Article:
New code means fewer inspections for low risk retailers, says resident law firm

Facebooktwittergoogle_plusredditpinterestlinkedinmailFacebooktwittergoogle_plusredditpinterestlinkedinmail

With 1.6m workplaces enforced by local authorities, complete health and safety vigilance has always been an unrealistic goal. As a result, for a number of years workplaces have been rated based on their risk levels, in order to determine how frequently they should be inspected. This more targeted approach has now become a formal requirement, detailed in the National Local Authority Enforcement Code (NLAEC), published on 29 May 2013. Dominic Watkins, senior associate in the retail sector group at Retail Times’ resident law firm, DWF, explains what this means for retailers

Watkins: targeted approach

Watkins: targeted approach

The new approach introduced by the NLAEC is a recognition the previous, ‘one size fits all’ method of carrying out health and safety inspections should not be a default option. By encouraging local authorities to use the full range of regulatory interventions to influence retailers’ behaviour, the code reserves the use of proactive inspection for higher risk premises.

No more inspections?

As a concept, this risk-based approach is not new. For many years local authority enforcement has been led by intelligence, at least in theory. However, many retailers believe this approach is not being put into practice. 

The new system will not see inspections disappear entirely, if there is a good reason: ie if intelligence suggests there is a health and safety issue at the premises, a proactive inspection would still be appropriate. Similarly, a range of retailers will still be viewed as high risk, such as: 

  • Betting shops, off-licences or other places of work where staff may work alone or late at night, potentially exposing them to violent situation
  • Industrial retail or wholesale premises such as steel stockholders, builder or timber merchants, where there is a higher risk of staff suffering injuries or fatalities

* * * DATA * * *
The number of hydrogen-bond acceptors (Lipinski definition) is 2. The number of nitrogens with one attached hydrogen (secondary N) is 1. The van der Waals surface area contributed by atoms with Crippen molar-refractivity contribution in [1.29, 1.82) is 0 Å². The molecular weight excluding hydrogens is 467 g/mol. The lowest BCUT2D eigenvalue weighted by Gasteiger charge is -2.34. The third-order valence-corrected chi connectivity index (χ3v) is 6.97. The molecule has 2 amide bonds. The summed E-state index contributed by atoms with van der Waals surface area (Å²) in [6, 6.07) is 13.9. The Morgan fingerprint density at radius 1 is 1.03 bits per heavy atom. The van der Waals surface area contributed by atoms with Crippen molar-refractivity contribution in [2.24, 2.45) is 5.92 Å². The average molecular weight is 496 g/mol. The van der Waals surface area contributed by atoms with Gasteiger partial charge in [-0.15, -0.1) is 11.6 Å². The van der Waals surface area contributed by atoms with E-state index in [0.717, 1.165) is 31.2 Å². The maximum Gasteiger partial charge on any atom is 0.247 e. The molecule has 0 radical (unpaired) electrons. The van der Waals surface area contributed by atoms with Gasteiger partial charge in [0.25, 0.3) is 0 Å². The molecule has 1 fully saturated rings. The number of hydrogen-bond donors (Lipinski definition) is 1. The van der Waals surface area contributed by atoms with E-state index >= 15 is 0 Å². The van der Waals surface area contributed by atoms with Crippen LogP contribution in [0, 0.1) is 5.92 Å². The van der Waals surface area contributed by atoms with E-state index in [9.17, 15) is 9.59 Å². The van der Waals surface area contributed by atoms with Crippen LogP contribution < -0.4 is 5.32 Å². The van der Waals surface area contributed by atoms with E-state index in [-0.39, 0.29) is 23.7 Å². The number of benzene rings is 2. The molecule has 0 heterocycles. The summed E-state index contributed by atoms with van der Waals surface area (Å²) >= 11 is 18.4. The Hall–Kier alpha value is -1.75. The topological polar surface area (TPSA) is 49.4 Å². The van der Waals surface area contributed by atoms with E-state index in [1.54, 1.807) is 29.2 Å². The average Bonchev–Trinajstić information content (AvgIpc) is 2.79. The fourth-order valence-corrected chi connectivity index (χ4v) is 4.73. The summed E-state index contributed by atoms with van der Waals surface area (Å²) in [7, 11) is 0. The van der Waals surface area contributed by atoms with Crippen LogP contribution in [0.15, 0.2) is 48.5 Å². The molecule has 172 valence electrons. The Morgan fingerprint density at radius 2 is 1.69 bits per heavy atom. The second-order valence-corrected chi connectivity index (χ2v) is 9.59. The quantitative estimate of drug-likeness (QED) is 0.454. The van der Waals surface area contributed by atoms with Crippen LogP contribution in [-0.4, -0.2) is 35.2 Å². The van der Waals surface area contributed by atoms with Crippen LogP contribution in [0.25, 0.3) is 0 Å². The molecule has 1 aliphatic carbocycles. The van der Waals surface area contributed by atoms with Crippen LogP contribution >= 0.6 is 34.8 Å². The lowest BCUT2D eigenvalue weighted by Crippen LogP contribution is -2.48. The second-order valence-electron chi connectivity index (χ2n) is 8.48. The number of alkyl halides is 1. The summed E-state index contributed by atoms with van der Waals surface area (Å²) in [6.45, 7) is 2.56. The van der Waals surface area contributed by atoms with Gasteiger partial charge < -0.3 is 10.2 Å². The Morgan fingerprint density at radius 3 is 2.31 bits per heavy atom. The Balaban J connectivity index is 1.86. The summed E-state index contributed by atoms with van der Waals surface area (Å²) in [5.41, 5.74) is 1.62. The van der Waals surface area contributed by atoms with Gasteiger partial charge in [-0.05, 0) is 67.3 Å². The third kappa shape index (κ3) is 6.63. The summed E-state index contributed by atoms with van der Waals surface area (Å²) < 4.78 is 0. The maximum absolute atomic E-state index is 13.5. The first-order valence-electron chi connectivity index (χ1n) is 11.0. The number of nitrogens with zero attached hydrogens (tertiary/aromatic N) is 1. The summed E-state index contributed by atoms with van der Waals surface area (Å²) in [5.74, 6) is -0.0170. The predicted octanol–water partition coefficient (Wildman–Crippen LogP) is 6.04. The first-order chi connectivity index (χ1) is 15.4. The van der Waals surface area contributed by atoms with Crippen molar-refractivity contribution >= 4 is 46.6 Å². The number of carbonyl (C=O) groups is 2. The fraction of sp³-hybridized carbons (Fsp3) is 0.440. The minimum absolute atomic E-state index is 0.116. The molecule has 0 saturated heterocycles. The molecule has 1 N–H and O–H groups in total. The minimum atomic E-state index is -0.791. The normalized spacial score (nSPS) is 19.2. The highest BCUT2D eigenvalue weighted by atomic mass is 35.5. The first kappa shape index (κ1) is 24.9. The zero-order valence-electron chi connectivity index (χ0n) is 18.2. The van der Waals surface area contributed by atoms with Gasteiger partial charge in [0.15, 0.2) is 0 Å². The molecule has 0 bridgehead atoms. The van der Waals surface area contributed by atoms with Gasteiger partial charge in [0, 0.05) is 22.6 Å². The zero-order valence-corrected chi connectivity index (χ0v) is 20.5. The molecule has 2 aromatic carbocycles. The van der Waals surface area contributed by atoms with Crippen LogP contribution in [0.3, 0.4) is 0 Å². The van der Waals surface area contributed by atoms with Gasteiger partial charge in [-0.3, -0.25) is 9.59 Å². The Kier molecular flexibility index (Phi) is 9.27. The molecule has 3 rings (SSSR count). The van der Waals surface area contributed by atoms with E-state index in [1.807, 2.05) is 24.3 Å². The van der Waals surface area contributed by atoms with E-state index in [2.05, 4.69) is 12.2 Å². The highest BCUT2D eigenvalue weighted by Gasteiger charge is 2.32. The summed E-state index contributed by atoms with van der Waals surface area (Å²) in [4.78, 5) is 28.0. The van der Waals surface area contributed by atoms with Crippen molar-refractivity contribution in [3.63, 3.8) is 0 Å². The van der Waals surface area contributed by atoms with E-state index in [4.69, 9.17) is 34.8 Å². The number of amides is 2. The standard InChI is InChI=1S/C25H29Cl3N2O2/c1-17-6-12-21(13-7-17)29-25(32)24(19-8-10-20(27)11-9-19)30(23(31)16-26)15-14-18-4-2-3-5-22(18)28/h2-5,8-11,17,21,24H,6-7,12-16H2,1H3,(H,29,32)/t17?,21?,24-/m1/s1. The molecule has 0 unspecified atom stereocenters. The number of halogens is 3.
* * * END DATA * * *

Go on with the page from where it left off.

• Warehousing and distribution areas, where staff could potentially fall from a height
  • Commercial catering premises using solid fuel cooking equipment where there is risk of carbon monoxide poisoning
  • Premises with cooling towers or evaporative condensers where there is a risk of infection from legionella

This more targeted approach should mean retailers that still fall within the scope of the proactive inspection regime will be under even greater scrutiny, as the inspectors’ focus will be placed on the areas of greatest risk.

While the practice of specifying higher risk areas for proactive inspection is new, the concept is not. One can only hope that officers will adhere closely to this more formal approach.

A change of emphasis?

Concerns have been raised that selective regulation will meanbusinesses will pay less attention to workplace safety risks, but this is unlikely to be the case. All responsible retailers have safety at the top of their agenda, and no business wants to break the law, or see its insurance premiums rise as a result of accident claims.

Even if retailers’ safety standards fall, local authorities will still be notified of all reportable accidents, putting them in a strong position to investigate based on the intelligence provided to them, particularly in the case of more serious incidents.

The code should also result in more robust questions being asked of local authorities, in order to ensure they are not only complying, but using their budgets effectively.

So is this really anything new?

Similar schemes to NLAEC have previously been run, such as the Enforcement Concordat, and more recently the Regulators’ Compliance Code. The principles of targeting, consistency, proportionality and transparency are nothing new, but the way in which they are now being interpreted and used is.  

As a means of supporting economic growth through the reduction of red tape, a return to the provision of advice to businesses to facilitate growth will be welcomed by most, as would the clear categorisation of most retailers as low risk by the HSE.

NLAEC also increases the significance of the Primary Authority scheme, which provides local authorities with the ability to support businesses in health and safety matters. While it is already enshrined in statute, recent developments will allow those in Primary Authority schemes to strategically engage with multiple local authorities, in turn reducing the frequency of HSE visits.

Will there be change?

As local authority budgets have been squeezed over the last five years, there has been a significant reduction in the volume of enforcement action by regulators. This has not, however, been met by a similar reduction in proactive regulator visits. 

While there has been significant buy-in from local authorities’ senior management, it appears as though this commitment has not made its way down to grass roots officers, who, generally, continue in the same way that they always have. As a result, retailers have long been asking for the chance to show that they can manage regulatory risk effectively and without intervention.  Perhaps, finally the vast majority of the sector has got its wish.